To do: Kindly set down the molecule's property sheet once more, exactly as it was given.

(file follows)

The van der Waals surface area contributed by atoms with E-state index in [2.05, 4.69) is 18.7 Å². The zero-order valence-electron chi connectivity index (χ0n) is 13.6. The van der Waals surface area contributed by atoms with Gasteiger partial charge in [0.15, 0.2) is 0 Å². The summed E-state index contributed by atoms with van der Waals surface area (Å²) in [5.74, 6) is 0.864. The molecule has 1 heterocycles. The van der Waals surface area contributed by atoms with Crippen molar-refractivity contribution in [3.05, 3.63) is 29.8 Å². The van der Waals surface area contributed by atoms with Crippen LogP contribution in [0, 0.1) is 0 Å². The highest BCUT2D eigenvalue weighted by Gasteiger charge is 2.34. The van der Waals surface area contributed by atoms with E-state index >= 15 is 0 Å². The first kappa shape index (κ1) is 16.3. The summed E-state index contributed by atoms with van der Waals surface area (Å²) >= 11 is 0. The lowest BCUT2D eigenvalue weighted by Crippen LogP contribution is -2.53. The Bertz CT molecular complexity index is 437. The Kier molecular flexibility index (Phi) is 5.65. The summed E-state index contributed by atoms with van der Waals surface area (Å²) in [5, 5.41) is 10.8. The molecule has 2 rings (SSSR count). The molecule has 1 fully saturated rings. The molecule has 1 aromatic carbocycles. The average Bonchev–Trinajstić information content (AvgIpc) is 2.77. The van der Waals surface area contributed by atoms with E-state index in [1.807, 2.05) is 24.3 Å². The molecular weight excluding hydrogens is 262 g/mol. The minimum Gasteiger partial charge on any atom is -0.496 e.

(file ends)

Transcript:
The van der Waals surface area contributed by atoms with E-state index in [2.05, 4.69) is 18.7 Å². The zero-order valence-electron chi connectivity index (χ0n) is 13.6. The van der Waals surface area contributed by atoms with Gasteiger partial charge in [0.15, 0.2) is 0 Å². The summed E-state index contributed by atoms with van der Waals surface area (Å²) in [5.74, 6) is 0.864. The molecule has 1 heterocycles. The van der Waals surface area contributed by atoms with Crippen molar-refractivity contribution in [3.05, 3.63) is 29.8 Å². The van der Waals surface area contributed by atoms with Crippen LogP contribution in [0, 0.1) is 0 Å². The highest BCUT2D eigenvalue weighted by Gasteiger charge is 2.34. The van der Waals surface area contributed by atoms with E-state index >= 15 is 0 Å². The first kappa shape index (κ1) is 16.3. The summed E-state index contributed by atoms with van der Waals surface area (Å²) >= 11 is 0. The lowest BCUT2D eigenvalue weighted by Crippen LogP contribution is -2.53. The Bertz CT molecular complexity index is 437. The Kier molecular flexibility index (Phi) is 5.65. The summed E-state index contributed by atoms with van der Waals surface area (Å²) in [5, 5.41) is 10.8. The molecule has 2 rings (SSSR count). The molecule has 1 fully saturated rings. The molecule has 1 aromatic carbocycles. The average Bonchev–Trinajstić information content (AvgIpc) is 2.77. The van der Waals surface area contributed by atoms with E-state index in [1.807, 2.05) is 24.3 Å². The molecular weight excluding hydrogens is 262 g/mol. The minimum Gasteiger partial charge on any atom is -0.496 e.